Why buy a Vermeer when a Metsu is available?”
So said a Parisian art dealer in 1800 reflecting the era’s conventional wisdom. Gabriel Metsu was a bona fide star in the pantheon of Dutch Masters, praised by poets and seen as a peer to Rembrandt, Frans Hals, and the other 17th century Dutch Masters. Vermeer’s work was not widely known at the time. Any comparisons made with Metsu, if they were made at all, were unfavorable to Vermeer. Stop the clock anytime before 1850, in fact, and Vermeer is the also-ran.
That sentiment, which had prevailed for over 150 years, would be turned on its head in the 1850s when critical revaluation of Vermeer launched him into the stratosphere, eclipsing Metsu’s star for the following 150 years, and counting.
What prompted the change? Short answer: photography.
Metsu was a stylistic chameleon, equally adept at scenes from everyday life (called genre painting), portraiture, historical and religious themes, and still lives. His settings could be a bustling market or a stately interior. His subjects ranged from the working class to wealthy courtesans – a nobleman hunter, a chicken merchant, a drunk, a baker.
Woman Reading a Letter shows an affluent girl doing just that in an elegantly composed interior by the light streaming in from a window. In The Intruder, we find two girls being interrupted in a dressing chamber by a gentleman caller who is restrained by an assistant. His Sick Child slumps languidly, like Jesus in Michelangelo’s Pieta, on his loving mother’s lap.
In these and throughout his oeuvre, Metsu seemed to capture narratives in progress, moments stolen from larger stories, inviting the viewer to fill in the gaps. Who is that officer intruding on the two women? How will the woman reading the letter respond to its author, presumably the eager gentleman pictured in an earlier work, Man Writing a Letter? Metsu was a storyteller with a mastery of form and technique whose “superiority over every artist in the Dutch school” was proclaimed as late as 1842.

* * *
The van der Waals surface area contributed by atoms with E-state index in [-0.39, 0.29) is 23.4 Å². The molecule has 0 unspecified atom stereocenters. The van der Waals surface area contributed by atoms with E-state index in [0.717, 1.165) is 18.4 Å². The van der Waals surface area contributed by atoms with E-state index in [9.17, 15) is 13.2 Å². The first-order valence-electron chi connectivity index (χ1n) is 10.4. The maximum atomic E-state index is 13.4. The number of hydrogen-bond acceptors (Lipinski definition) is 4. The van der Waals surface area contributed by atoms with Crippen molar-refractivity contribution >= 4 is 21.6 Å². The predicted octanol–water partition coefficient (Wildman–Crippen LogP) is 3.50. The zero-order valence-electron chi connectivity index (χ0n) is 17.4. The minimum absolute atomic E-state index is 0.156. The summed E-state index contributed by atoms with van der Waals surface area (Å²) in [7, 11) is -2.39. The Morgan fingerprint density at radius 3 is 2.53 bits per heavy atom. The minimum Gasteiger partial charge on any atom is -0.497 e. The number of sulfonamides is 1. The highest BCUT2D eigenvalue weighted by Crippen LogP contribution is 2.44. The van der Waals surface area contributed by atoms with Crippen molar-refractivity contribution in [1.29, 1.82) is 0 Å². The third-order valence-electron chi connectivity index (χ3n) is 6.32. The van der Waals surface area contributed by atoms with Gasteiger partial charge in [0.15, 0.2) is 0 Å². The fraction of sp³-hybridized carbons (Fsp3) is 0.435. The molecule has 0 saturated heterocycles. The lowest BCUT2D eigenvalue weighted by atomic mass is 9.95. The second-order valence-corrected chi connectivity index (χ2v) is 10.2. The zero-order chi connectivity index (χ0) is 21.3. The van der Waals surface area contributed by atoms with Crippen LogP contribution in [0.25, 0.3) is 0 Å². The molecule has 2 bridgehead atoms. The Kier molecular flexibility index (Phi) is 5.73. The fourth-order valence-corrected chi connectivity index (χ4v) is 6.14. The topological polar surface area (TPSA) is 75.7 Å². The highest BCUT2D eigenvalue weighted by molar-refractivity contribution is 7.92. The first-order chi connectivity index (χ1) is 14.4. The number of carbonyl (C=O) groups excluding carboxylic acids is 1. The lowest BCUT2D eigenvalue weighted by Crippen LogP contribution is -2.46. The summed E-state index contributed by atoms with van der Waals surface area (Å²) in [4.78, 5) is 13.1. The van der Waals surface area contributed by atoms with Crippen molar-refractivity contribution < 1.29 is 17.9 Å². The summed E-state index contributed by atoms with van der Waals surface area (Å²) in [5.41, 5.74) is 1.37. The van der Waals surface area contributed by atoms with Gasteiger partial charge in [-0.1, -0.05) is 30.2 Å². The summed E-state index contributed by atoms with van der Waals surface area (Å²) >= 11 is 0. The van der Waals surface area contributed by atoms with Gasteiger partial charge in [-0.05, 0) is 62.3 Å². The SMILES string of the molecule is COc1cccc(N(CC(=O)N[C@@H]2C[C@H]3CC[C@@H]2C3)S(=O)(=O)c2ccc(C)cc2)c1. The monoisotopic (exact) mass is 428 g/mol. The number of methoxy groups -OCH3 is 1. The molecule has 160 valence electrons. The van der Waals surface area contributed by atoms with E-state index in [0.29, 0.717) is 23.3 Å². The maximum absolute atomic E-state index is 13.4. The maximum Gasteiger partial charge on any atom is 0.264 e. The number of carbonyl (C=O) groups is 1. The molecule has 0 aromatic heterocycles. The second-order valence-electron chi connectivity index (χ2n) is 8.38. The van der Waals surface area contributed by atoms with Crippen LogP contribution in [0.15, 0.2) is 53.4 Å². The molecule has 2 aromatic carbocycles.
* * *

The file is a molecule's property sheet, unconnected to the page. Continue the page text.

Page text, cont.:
Which is right about the time Louis-Jacques-Mandé Daguerre perfected his technique for capturing images on silver-plated copper. With the rise of commercial photography in the ensuing decades, our ways of seeing the world changed and with it our impressions of the visual arts.
Vermeer is, of course, the most photorealistic of painters. His clean lines, nearly invisible brushstrokes, and clarity of light and color seem to take the painter himself out of the painting.
Today, to many, the fact that he almost certainly used lenses to produce his meticulously rendered compositions only deepens the appeal. An artist who is also a pioneer in the science of optics is an innovator after our own modern hearts. We can easily imagine the great-rooms of Silicon Valley’s tech billionaires decorated with the neat, code-like iconography of Vermeer, can we not?
In a very short time popular and critical preference reversed from Metsu’s open-ended emotional narratives to Vermeer’s cool, clinical, static moments. As the culture mavens of the modern world, from the tastemakers of 19th century salons to the literary elite of today, grew to adore ever more fondly their pearl-earringed girls and stolid milkmaids, so did Gabriel Metsu’s star dim even further.
They were joined at the hip, these two, or perhaps at the fulcrum, for one’s ascent seems irrefutably tied, seesaw-like, to the other’s descent.
Where Are They Now?
Vermeer’s moment as a popular darling shows no sign of abating. His best-known work, Girl with a Pearl Earring, was the anchor of a popular 2001 novel and a 2003 film. The fascinating 2013 documentary Tim’s Vermeer explored an amateur historian’s reconstruction of a technique by which Vermeer may have actually achieved his photorealistic effects by tracing an image of his subjects projected on canvas.
A 2011 retrospective of Gabriel Metsu at the National Gallery in Washington briefly spurred renewed interest in his work, after which point he appears to have returned to the shadowlands into which he has been banished.
In this rivalry, time was doubly on Vermeer’s side. His frozen moments, lacking context, strives for the eternal while his expert emulation of a machine-like precision, centuries before machines could “paint” images, made him a man before his time.
Will Metsu rise again? Quite possibly. In a world where artificial intelligences seem to encroach daily on the domain of men, a simmering cultural counterforce (The Revenge of the Non-Nerds?) may yet lead the arbiters of public taste to recognize with renewed vigor the uniquely human artistry in Gabriel Metsu’s rich, enigmatic, emotional stories.
End Note: Thanks to Rocky Nystrom for bringing this tale to my attention.